Introduction to Series
We have reached the halfway point in our series, “101 Activities to Improve Your Mood.” If you’re visiting us for the first time today, welcome! We hope you feel encouraged by our discussion and find new ideas to lift your mood. Vincent and I are therapists who work frequently with clients who struggle with depression and anxiety.
Discouragement and low motivation can make it seem next to impossible to want to do anything. BUT, when you are faced with a list of one hundred and one coping skills, it is kind of hard to rationalize your way out of doing just one!
Be sure to check out weeks one through five where we discussed activities involving God, slowing down, fun, and animals and nature. We will finish off the next few weeks with aesthetics, creating and learning, touch and smell, and helping.
Please note that God is the underlying theme to all of these themes. In Him we move and have our being, and we would be remiss to not recognize His fingerprints on His creations.
Paul reminds us in Philippians 4: 8 to think on what is true, noble, right, pure, lovely, and admirable. When we do this, an un-understandable peace through Jesus comes upon us! His words to the church in Philippi were meant to encourage unity and steadfastness.
Depression is a kind of bondage. It shackles its victims to secrecy and shame. It is the furtherest thing from peace and is such a lonely road. As a therapist I find that when clients talk to someone about their depression, it starts to break the chains. When its not a secret any more, it loses its grip—its power.
Our God is a relational God. He made us in His image and made us to be in relationship. When we are not, we are missing an important component of what He intended for us.
We learn what it is like to be in relationship with Him from the Bible, but we also learn about being in relationship with others. Relationship, in some ways, is like food and water. We need it to survive.
What are some activities that can draw you closer to others?
1. Talk to someone about it. By sharing your thoughts with others, you allow them to understand you. When you feel understood, an emotional burden is lifted. You feel like you are not alone. (Galatians 6:2 says, “Carry each others burdens, and in this way you will fulfill the law of Christ.”)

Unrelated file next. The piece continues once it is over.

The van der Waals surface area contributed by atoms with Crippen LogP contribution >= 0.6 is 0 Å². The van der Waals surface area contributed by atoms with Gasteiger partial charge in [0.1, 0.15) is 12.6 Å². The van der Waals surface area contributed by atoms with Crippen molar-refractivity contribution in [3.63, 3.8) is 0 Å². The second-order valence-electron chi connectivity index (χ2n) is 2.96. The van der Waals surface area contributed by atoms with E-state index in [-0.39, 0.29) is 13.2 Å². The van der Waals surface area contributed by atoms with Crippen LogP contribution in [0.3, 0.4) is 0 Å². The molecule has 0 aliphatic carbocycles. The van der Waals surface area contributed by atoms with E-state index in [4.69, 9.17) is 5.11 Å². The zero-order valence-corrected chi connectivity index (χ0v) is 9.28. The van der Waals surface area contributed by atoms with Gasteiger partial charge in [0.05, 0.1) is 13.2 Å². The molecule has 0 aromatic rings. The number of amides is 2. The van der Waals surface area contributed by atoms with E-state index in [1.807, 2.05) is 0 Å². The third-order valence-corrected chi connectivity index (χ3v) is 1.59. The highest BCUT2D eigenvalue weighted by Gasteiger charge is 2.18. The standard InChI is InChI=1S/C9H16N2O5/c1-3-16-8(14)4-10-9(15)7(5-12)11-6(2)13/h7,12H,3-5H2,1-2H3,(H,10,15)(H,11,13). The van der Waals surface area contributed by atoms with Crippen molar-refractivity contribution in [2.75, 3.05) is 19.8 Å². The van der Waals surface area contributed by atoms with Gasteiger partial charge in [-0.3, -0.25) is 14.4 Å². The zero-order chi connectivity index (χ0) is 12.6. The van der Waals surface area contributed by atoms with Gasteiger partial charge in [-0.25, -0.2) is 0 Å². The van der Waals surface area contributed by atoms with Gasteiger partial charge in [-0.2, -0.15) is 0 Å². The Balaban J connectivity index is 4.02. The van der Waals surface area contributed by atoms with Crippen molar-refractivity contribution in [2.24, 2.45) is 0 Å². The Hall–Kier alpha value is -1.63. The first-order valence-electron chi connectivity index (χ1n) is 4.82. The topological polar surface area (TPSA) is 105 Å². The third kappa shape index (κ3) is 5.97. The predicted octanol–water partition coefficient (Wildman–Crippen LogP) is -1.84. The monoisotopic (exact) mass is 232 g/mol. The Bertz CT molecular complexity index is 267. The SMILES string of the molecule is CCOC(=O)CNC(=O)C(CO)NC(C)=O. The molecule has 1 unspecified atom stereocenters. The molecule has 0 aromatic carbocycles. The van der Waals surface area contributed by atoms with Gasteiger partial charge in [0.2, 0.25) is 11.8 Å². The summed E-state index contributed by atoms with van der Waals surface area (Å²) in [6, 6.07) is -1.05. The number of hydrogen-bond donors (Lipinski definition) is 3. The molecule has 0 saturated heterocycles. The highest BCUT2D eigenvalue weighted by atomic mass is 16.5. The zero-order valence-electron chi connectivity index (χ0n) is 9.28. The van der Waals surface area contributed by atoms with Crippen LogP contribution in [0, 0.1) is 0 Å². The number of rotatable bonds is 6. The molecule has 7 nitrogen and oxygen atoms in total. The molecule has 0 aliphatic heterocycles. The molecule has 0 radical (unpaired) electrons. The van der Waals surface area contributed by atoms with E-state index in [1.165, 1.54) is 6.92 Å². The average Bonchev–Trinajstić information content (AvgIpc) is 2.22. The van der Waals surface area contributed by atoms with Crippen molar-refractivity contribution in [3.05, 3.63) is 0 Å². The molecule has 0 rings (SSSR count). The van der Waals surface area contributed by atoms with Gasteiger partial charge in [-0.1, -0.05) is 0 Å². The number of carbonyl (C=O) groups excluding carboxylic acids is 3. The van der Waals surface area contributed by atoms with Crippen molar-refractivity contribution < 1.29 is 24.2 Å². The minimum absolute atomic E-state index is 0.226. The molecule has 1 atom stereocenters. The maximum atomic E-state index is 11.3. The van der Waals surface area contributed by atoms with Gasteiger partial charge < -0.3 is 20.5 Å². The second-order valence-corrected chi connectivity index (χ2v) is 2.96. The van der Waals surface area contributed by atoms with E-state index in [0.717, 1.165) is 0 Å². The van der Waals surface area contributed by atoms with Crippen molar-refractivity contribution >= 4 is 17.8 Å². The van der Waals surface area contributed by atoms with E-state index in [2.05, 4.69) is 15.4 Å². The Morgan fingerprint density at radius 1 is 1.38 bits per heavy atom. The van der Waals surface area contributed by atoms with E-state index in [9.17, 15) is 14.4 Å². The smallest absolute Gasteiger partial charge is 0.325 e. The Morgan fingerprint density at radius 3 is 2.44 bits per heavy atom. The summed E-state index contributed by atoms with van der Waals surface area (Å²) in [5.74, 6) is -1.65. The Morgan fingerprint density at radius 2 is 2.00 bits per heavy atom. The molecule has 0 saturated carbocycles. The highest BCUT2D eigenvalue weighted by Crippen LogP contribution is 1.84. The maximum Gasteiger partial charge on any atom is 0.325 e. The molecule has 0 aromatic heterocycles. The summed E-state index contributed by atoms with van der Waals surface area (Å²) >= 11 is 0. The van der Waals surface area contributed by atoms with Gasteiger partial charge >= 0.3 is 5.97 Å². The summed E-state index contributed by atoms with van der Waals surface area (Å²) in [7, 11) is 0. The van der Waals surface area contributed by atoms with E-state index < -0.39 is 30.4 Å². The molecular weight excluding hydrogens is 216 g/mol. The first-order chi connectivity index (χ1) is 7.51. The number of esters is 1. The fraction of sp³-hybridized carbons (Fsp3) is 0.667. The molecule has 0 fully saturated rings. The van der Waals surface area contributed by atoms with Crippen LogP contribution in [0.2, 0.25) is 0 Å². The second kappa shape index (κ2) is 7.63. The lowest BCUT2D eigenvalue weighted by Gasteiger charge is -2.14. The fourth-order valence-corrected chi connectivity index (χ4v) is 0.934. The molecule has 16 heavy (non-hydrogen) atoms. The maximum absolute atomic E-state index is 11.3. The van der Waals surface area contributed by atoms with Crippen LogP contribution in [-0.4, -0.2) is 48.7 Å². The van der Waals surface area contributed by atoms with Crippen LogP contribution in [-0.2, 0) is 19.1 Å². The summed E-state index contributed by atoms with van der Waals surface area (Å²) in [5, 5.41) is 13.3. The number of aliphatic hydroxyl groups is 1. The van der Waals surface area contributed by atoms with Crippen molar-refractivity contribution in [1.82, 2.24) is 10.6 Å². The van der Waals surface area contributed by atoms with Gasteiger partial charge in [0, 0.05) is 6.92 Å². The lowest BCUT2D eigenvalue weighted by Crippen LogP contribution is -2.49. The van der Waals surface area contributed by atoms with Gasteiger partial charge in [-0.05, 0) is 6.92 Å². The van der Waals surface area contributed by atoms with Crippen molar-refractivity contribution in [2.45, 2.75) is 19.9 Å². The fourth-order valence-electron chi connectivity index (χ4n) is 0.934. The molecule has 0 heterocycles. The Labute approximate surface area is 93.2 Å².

12. Visit an old friend. Healthy individuals have a wide array of support. They have numerous people where they can find emotional support. Even introverted or quiet people can have 4 to 5 people that they are comfortable talking with. Having only one or two persons to speak with really limits a person’s perspective and may keep them stuck in an unhealthy mental state.
24. Have friends over for a meal. According to some studies, having close friends may help you fight disease. Inviting people into your home lessens loneliness and solitude that promote depression.
36. Call an old friend. Having no friends leads to psychological dysfunction. Picking up the phone and giving old friends a call is good for mental and physical health.
47. Play chess at a local game room. Playing casual games helps to reduce stress according to a recent study. Board games help to reduce isolation, keep the brain younger, and develop social skills.
More Socializing Ideas
67. Play board games with the family. Game night with the family is good way to connect with each other in a healthy environment. Playing games together reduces stress, sharpens cognitive skills, and reduces the risk of mental illness.
92. Join a book club. “As a rough rule of thumb, if you belong to no groups but decide to join one, you cut your risk of dying over the next year in half,” says scientist Robert D. Putnam in his book Bowling Alone. Being a part of group also influences the health decisions people make, leading them to healthier lifestyle choices. The more groups you are a part of, the less likely you are to become depressed. If you suffer from depression, joining a group could help you recover and prevent relapse.
96. Participate in a counseling group. Group counseling teaches social skills. It provides you the chance to hear many perspectives on what you’re going through. Group provides support and encouragement as you develop new coping skills. Here are some free counseling groups you may want to explore – Celebrate Recovery, GriefShare, DivorceCare, or Stephen Ministries.
57. Learn ballroom dancing. As with other exercise, dancing releases large amounts of dopamine – “the feel good hormone”. Dancing not only provides exercise, but also a lot of socialization.
35. Cross-stitch. Cross stitchers find that cross stitching creates calm, reduces stress and when done in a group setting, promotes community.
Everyone has a story. Everyone has lost or will have lost. Everyone has sinned and makes mistakes.
The trouble is, sometimes we lose sight of this about each other. It’s like we get lost in our own individual deep, dark pit and we forget that many others reside in their own dark places. Before you know it, there is a world populated by people caught up in their own storms, unable to see past their strife to recognize other’s struggles.
This is the problem with epidemic-level depression. Depression tells us the lie that no one else feels the way we do and keeps us mired in our own despair. Then consider the fact that millions of us suffer from depression and you have a world of disconnected people.
Many times the treatment for depression is doing the very thing that depression makes us fear: talking to other people about it, sharing our experiences, empathizing with others.
You are not alone. You are loved.
2 thoughts on “059 Personal Growth: Coping Skills Part 6 – Socialize”
Thank you and this is so true!
Thank you for listening!